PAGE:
While we the people have lost enormous power over our lives, it is not too late to change the trajectory. We can shut down the political multi-generational political fiefdoms that control the process by forcing out the entrenched establishment. The best cure for the malady is term limits.
Why term limits?
The foremost benefit is that term limits prevent long-term entrenchment – and dynastic political leadership — with all the power-grabbing and corruption that goes along with it. When you tie long tenures to the “seniority system,” the longer a person is in Congress, the more powerful they become. It is not as a mere courtesy that we preface the title of the longest serving officials with the word “powerful” – the “powerful Senator …” or the “powerful chairman of …”.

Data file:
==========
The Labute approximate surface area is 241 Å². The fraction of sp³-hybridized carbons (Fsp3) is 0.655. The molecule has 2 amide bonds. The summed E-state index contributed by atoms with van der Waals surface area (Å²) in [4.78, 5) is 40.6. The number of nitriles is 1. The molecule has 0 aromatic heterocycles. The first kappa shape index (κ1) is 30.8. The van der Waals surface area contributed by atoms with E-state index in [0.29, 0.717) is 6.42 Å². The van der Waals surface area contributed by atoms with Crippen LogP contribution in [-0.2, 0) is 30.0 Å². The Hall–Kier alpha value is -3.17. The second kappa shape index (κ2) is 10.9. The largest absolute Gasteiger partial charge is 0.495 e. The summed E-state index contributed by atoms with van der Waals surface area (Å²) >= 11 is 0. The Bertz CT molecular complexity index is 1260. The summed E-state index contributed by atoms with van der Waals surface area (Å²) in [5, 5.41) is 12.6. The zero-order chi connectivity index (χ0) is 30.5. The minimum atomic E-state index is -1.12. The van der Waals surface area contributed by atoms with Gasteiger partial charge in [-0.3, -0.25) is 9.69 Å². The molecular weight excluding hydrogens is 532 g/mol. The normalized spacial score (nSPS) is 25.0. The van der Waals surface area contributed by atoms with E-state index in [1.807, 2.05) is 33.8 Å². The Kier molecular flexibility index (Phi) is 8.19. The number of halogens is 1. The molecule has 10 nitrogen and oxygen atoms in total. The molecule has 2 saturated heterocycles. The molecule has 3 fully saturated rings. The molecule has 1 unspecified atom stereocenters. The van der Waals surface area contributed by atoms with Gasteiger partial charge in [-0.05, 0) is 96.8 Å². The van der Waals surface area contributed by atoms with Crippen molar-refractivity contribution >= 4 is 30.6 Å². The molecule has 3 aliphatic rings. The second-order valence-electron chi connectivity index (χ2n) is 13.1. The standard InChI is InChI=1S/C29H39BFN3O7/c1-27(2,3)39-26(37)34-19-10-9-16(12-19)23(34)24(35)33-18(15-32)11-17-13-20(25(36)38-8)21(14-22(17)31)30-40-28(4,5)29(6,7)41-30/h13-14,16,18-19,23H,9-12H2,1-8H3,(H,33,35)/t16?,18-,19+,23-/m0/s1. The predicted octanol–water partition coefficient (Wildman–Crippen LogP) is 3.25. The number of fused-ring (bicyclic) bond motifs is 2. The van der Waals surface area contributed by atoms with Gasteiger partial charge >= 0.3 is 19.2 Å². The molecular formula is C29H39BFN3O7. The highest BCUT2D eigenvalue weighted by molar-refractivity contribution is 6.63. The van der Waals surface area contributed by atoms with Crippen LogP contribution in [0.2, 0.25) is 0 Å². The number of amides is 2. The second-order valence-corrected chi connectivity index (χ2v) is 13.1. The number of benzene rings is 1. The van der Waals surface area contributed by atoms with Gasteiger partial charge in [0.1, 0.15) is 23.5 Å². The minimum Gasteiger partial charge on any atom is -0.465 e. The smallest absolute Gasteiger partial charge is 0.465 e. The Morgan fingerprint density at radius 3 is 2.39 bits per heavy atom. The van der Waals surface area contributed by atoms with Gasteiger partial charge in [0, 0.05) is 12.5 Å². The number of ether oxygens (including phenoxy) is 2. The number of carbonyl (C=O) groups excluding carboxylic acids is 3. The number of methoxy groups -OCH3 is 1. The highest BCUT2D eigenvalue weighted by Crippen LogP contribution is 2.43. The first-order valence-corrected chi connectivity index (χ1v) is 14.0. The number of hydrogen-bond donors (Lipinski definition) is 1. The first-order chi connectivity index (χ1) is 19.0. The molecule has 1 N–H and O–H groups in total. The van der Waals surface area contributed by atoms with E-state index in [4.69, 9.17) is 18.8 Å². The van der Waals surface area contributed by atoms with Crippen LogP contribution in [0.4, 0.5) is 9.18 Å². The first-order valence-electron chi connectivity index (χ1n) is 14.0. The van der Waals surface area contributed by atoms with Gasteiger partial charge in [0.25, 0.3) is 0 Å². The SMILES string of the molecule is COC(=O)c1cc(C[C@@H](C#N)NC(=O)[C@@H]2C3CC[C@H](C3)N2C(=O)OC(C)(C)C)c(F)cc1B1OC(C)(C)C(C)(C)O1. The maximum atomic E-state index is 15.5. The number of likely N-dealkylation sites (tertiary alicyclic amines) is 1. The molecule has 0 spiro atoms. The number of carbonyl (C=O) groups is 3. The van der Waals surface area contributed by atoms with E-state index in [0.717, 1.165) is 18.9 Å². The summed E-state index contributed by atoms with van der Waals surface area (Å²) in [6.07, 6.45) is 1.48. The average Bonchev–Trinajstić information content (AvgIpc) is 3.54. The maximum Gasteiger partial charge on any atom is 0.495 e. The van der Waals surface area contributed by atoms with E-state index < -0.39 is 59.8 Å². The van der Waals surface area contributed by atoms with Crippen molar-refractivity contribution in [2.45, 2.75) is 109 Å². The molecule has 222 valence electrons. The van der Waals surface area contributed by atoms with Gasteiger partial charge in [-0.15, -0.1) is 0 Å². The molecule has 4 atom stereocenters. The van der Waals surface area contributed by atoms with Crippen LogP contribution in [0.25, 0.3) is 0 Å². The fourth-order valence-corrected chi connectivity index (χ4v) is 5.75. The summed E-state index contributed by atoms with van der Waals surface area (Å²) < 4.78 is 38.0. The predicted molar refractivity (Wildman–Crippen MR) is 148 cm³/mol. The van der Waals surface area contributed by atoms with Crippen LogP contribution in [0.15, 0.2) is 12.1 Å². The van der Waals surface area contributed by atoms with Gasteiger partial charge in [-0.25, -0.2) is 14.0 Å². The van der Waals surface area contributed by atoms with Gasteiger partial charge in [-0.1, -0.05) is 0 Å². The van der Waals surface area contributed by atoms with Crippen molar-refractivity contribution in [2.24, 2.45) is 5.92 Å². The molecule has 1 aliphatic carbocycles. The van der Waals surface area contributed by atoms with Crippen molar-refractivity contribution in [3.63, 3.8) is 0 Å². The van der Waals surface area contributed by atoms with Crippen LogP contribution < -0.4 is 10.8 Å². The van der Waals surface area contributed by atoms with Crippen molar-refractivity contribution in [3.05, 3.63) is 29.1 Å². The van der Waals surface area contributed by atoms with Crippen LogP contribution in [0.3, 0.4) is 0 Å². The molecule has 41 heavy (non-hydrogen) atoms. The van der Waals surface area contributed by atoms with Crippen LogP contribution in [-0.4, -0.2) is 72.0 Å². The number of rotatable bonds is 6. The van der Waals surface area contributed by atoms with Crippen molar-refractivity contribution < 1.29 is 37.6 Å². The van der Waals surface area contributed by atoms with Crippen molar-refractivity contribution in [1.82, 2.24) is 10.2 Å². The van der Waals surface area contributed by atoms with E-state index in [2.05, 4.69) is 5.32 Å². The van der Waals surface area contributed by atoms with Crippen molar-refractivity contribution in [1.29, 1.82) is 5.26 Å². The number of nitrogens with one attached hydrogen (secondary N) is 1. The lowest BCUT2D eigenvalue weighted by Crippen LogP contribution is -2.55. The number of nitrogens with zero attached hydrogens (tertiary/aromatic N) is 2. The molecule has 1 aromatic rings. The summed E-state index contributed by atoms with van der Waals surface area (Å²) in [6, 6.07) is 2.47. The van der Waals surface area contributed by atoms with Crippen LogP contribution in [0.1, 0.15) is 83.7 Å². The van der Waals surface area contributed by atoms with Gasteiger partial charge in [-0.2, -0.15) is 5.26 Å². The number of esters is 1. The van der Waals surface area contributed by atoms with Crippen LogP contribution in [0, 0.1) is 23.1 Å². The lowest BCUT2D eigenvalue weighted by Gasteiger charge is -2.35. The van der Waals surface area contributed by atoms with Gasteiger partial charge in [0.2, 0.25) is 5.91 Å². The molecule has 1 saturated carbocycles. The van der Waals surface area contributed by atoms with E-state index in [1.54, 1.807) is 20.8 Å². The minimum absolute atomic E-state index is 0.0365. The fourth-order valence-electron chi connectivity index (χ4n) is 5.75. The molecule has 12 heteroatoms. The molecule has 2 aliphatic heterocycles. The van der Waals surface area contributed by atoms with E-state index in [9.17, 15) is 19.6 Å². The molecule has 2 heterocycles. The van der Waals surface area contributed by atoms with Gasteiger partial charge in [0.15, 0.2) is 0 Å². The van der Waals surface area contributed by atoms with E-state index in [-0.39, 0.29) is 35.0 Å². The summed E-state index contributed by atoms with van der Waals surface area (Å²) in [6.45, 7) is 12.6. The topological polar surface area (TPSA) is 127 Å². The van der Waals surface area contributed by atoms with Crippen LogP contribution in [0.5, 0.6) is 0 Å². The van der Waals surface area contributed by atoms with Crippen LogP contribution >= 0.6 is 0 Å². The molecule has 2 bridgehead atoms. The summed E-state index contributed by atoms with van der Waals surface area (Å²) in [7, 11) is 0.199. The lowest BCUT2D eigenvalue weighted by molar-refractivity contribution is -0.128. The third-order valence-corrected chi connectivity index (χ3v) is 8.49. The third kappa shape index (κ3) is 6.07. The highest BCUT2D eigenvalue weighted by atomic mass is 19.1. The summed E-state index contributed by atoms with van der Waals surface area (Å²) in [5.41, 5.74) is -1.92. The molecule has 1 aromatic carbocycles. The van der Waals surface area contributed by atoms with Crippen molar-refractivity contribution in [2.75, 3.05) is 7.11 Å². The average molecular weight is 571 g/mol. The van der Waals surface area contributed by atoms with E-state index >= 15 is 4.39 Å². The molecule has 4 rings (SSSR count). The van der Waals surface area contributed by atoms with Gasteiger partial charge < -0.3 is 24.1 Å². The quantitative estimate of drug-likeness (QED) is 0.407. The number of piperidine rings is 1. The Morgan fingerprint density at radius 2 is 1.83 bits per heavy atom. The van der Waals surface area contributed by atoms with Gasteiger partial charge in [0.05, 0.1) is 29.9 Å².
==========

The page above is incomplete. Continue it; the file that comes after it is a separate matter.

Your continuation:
Not only do term limits prescribe a fixed term of office, but it also means that the various chairmanships and leadership positions will change every couple of years. The turnover will make Congress more responsive to the will of the people at the moment.
There are many advantages to term limits.
- It would tend to minimize corruption. With only a brief time in Congress, members would not be influenced by long-term relationships with lobbying groups. With less focus on personal power and money, there would be greater focus on issues by both members and lobbyists.
- There would be a constant inflow of fresh ideas and more contemporary perspectives. Congress would not degrade into an old folks’ club. It is not only a matter of “old thinking” but of physical and mental debility – as we recently witnessed with California Senator Diane Feinstein.